Current compact car sizes, defined by the US Environmental Protection Agency (EPA), and global models individually, is roughly 161 in and 175 in long for hatchbacks, and 173 in 187 in for convertibles, cars or station wagons. Multi-purpose vehicles and sport utility vehicles based upon small family autos (typically called compact MPVs and compact SUVs) have comparable sizes, going from 165 in to 177 in in the U.S., and from 173 in to 185 in on global based models.
A compact auto is a to a great extent North American term signifying a car smaller than a mid-size auto, however larger than a subcompact auto.
Compact autos typically have wheelbases between 100 inches and 109 inches. The United States Environmental Protection Agency (EPA) characterizes a "compact" auto as measuring between 100 cubic feet and 109 cubic feet of combined passenger and cargo volume. Vehicle class size is characterized in the U.S. by environmental laws. Classes of similar automobiles. Passenger auto classes are characterized based upon interior volume or seating capacity, except vehicles classified as a special vehicles, for example, those with just two assigned seating positions.
Compact Chevrolet Videos
Chevrolet Corvair (1960-1969)
1960 Chevrolet Corvair 700 Coupe
1961 Chevrolet Corvair Station Wagon
1962 Chevrolet Corvair Monza Convertible
1963 Chevrolet Corvair Monza Convertible
1964 Chevrolet Corvair
1964 Chevrolet Corvair
1965 Chevrolet Corvair Corsa
1966 Chevrolet Corvair Corsa
1968 Chevrolet Corvair Cabrio
1969 Chevrolet Corvair Monza
The compact Chevrolet Corvair was produced and sold during model years 1960–1969 over two generations.
It is the only mass produced American-designed passenger car to utilize an air-cooled, rear engine, the Corvair array included a two-door coupe, convertible, four-door sedan, four-door station wagon, passenger van, commercial van, and pickup truck variations.
The Corvair was designed to compete with imported autos, like the first Volkswagen Beetle, Ford Falcon, Plymouth Valiant, Rambler American and Studebaker Lark.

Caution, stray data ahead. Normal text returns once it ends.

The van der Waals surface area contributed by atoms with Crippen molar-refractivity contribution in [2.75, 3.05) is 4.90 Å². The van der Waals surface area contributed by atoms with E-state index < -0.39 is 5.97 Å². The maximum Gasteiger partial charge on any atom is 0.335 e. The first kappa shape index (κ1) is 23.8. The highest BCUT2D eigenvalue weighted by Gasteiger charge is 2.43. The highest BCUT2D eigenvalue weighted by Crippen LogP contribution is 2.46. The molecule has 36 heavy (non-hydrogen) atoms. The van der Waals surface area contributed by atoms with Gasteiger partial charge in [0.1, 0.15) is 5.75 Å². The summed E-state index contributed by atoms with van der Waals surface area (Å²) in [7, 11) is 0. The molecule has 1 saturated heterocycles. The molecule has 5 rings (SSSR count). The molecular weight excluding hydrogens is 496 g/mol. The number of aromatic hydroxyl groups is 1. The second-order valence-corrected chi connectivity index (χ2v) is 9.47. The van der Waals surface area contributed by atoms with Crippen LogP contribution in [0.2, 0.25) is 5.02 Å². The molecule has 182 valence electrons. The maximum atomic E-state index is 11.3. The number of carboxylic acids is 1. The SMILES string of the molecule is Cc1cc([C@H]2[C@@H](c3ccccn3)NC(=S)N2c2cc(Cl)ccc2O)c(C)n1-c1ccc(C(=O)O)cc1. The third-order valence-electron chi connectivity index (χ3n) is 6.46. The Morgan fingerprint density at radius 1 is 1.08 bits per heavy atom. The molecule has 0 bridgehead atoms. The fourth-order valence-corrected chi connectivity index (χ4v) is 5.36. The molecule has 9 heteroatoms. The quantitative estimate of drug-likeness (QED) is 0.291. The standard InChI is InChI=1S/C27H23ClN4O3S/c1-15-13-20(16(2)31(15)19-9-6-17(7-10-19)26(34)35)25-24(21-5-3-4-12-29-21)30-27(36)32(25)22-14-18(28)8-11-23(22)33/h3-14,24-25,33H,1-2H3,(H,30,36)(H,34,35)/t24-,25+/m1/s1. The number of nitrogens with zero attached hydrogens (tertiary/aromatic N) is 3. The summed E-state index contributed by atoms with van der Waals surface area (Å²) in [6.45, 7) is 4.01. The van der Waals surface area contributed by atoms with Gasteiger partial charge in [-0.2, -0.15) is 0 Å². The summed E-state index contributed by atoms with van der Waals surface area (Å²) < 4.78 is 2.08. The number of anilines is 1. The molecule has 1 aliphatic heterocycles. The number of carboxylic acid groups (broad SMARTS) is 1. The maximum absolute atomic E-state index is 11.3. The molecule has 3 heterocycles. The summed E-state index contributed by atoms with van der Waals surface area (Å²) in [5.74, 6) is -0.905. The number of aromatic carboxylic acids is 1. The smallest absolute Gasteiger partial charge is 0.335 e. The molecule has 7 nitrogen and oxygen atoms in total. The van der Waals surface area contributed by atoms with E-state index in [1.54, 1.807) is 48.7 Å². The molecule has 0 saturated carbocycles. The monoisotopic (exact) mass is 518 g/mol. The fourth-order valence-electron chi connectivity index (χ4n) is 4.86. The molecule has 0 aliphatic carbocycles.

Chevy II / Nova 1st generation (1961-1965)
1961 Chevrolet Chevy II
1962 Chevrolet Chevy II Nova Convertible
1963 Chevrolet Chevy II Nova
1964 Chevrolet Chevy II Nova SS
1965 Chevrolet Chevy II
The Chevrolet Chevy II/Nova was manufactured over five generations from model years 1962 through 1979, and 1985 through 1988. Nova was the top nameplate in the Chevy II lineup through 1968 when Chevy II badge was dropped and Nova became into the nameplate for the 1969 through 1979 models. Based on the X-body platform, the Nova was supplanted by the 1980 Chevrolet Citation in 1979. The Nova badge returned in 1985, delivered through 1988 as a New United Motor Manufacturing, Inc ( NUMMI) built, subcompact based upon the front wheel drive, Toyota Sprinter.
Chevy II / Nova 2nd generation (1966-1967)
1966 Chevrolet Chevy II SS
1967 Chevrolet Chevy II SS
1966 Chevy IIs introduced an extensive sharp-edged restyle based in part on the Super Nova concept car. In general, proportions were squared up but dimensions and features changed little. Highlights included a bold grille and semi-fastback roofline. "Humped" fenders in an angular rear end were reminiscent of larger 1966 Chevrolets, though the 1966 Chevy II and Nova had vertical taillights and single headlights. The lineup again started with Chevy II 100 and Chevy II Nova 400 models.
Chevy II / Nova 3rd generation (1968-1974)
1968 Chevrolet Nova
1969 Chevrolet Nova SS
1970 Chevrolet Nova SS
1973 Chevrolet Nova
1974 Chevrolet Nova
The 1968 models were fully redesigned with an extensive restyle on a longer
111-inch wheelbase that gave Chevy's compacts a chassis that was just one inch
shorter than that of the midsize Chevelle coupe. The station wagon and hardtop sport coupe were discontinued, the former in line with an industry trend which left AMC the only American maker of compact station wagons until Chrysler rejoined the market in 1976 (the 1966–70 Ford Falcon wagon was actually a midsize, using a bodyshell identical to the Fairlane wagon's).
For 1969 the Chevy II nameplate was retired, leaving the Nova nameplate. The "Chevy II by Chevrolet" trunklid
badge was replaced with "Nova by Chevrolet" and the "Chevy II" badge above the
grille was replaced with the bowtie emblem and the ’69 model was promoted under
the Nova model name in Chevrolet sales literature
Chevy II / Nova 4th generation (1975-1979)
1975 Chevrolet Nova LN Sedan
1976 Chevrolet Nova
1977 Chevrolet Nova
1978 Chevrolet Nova
1979 Chevrolet Nova Cabrolet
The 1975 Chevrolet Nova was the most-changed Chevy car for that model year. "Now it's beautiful," said the brochure of Nova's all-new sheet metal, "refined along the lines of elegant European sedans." Chevrolet wisely maintained a visual kinship with the 1968–1974 design, and also retained Nova's efficiently sized 111-inch wheelbase. Front tread grew by an inch and a half, and the front stabilizer bar had a larger diameter. Novas now had standard front disc brakes and steel-belted radial tires.
Chevy II / Nova 5th generation (1985-1988)
1985 Chevrolet Nova
1986 Chevrolet Nova
1987 Chevrolet Nova
1988 Chevrolet Nova